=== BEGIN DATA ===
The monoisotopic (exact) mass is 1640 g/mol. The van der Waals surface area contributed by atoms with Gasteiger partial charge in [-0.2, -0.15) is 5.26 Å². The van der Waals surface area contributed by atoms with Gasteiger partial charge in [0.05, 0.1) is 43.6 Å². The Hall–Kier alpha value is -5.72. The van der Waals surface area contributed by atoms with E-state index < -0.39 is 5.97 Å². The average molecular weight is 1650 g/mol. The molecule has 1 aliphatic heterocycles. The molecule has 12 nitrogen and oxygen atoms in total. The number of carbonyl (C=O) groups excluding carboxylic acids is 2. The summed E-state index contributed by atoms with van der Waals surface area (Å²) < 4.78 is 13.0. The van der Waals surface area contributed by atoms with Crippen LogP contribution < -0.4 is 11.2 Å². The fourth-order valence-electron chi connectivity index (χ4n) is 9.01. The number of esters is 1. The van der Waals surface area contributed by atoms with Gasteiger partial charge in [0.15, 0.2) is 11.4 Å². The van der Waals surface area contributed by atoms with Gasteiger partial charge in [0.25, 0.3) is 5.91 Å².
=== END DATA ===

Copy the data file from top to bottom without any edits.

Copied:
The monoisotopic (exact) mass is 1640 g/mol. The van der Waals surface area contributed by atoms with Gasteiger partial charge in [-0.2, -0.15) is 5.26 Å². The van der Waals surface area contributed by atoms with Gasteiger partial charge in [0.05, 0.1) is 43.6 Å². The Hall–Kier alpha value is -5.72. The van der Waals surface area contributed by atoms with E-state index < -0.39 is 5.97 Å². The average molecular weight is 1650 g/mol. The molecule has 1 aliphatic heterocycles. The molecule has 12 nitrogen and oxygen atoms in total. The number of carbonyl (C=O) groups excluding carboxylic acids is 2. The summed E-state index contributed by atoms with van der Waals surface area (Å²) < 4.78 is 13.0. The van der Waals surface area contributed by atoms with Crippen LogP contribution < -0.4 is 11.2 Å². The fourth-order valence-electron chi connectivity index (χ4n) is 9.01. The number of esters is 1. The van der Waals surface area contributed by atoms with Gasteiger partial charge in [0.15, 0.2) is 11.4 Å². The van der Waals surface area contributed by atoms with Gasteiger partial charge in [0.25, 0.3) is 5.91 Å².